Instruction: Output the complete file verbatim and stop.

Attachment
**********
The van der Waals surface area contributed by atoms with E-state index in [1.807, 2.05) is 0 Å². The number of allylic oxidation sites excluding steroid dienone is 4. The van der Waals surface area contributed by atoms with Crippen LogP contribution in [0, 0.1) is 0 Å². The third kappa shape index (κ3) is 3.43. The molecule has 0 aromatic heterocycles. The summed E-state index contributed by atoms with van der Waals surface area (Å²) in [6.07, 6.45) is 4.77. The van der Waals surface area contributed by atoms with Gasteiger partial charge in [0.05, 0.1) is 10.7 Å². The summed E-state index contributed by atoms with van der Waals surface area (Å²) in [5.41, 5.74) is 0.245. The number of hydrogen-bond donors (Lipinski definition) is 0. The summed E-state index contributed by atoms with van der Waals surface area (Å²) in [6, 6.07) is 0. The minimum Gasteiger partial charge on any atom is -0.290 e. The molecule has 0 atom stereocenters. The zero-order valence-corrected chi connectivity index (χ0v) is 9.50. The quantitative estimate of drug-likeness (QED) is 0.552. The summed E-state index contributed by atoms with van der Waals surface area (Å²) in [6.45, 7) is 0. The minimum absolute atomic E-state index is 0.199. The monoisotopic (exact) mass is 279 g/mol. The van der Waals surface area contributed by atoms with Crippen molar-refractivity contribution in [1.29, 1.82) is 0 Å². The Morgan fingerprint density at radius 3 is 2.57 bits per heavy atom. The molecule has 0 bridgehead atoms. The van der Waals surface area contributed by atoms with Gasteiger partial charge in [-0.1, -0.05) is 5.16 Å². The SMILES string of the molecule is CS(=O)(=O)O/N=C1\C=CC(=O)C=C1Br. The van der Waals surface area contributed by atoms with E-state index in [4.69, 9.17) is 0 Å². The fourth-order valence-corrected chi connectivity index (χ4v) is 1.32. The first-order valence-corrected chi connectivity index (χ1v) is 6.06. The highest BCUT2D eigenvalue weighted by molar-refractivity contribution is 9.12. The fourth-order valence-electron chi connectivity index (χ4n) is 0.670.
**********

The van der Waals surface area contributed by atoms with E-state index in [1.807, 2.05) is 0 Å². The number of allylic oxidation sites excluding steroid dienone is 4. The van der Waals surface area contributed by atoms with Crippen LogP contribution in [0, 0.1) is 0 Å². The third kappa shape index (κ3) is 3.43. The molecule has 0 aromatic heterocycles. The summed E-state index contributed by atoms with van der Waals surface area (Å²) in [6.07, 6.45) is 4.77. The van der Waals surface area contributed by atoms with Gasteiger partial charge in [0.05, 0.1) is 10.7 Å². The summed E-state index contributed by atoms with van der Waals surface area (Å²) in [5.41, 5.74) is 0.245. The number of hydrogen-bond donors (Lipinski definition) is 0. The summed E-state index contributed by atoms with van der Waals surface area (Å²) in [6, 6.07) is 0. The minimum Gasteiger partial charge on any atom is -0.290 e. The molecule has 0 atom stereocenters. The zero-order valence-corrected chi connectivity index (χ0v) is 9.50. The quantitative estimate of drug-likeness (QED) is 0.552. The summed E-state index contributed by atoms with van der Waals surface area (Å²) in [6.45, 7) is 0. The minimum absolute atomic E-state index is 0.199. The monoisotopic (exact) mass is 279 g/mol. The van der Waals surface area contributed by atoms with Crippen molar-refractivity contribution in [1.29, 1.82) is 0 Å². The Morgan fingerprint density at radius 3 is 2.57 bits per heavy atom. The molecule has 0 bridgehead atoms. The van der Waals surface area contributed by atoms with Gasteiger partial charge in [-0.1, -0.05) is 5.16 Å². The SMILES string of the molecule is CS(=O)(=O)O/N=C1\C=CC(=O)C=C1Br. The van der Waals surface area contributed by atoms with E-state index in [4.69, 9.17) is 0 Å². The fourth-order valence-corrected chi connectivity index (χ4v) is 1.32. The first-order valence-corrected chi connectivity index (χ1v) is 6.06. The highest BCUT2D eigenvalue weighted by molar-refractivity contribution is 9.12. The fourth-order valence-electron chi connectivity index (χ4n) is 0.670.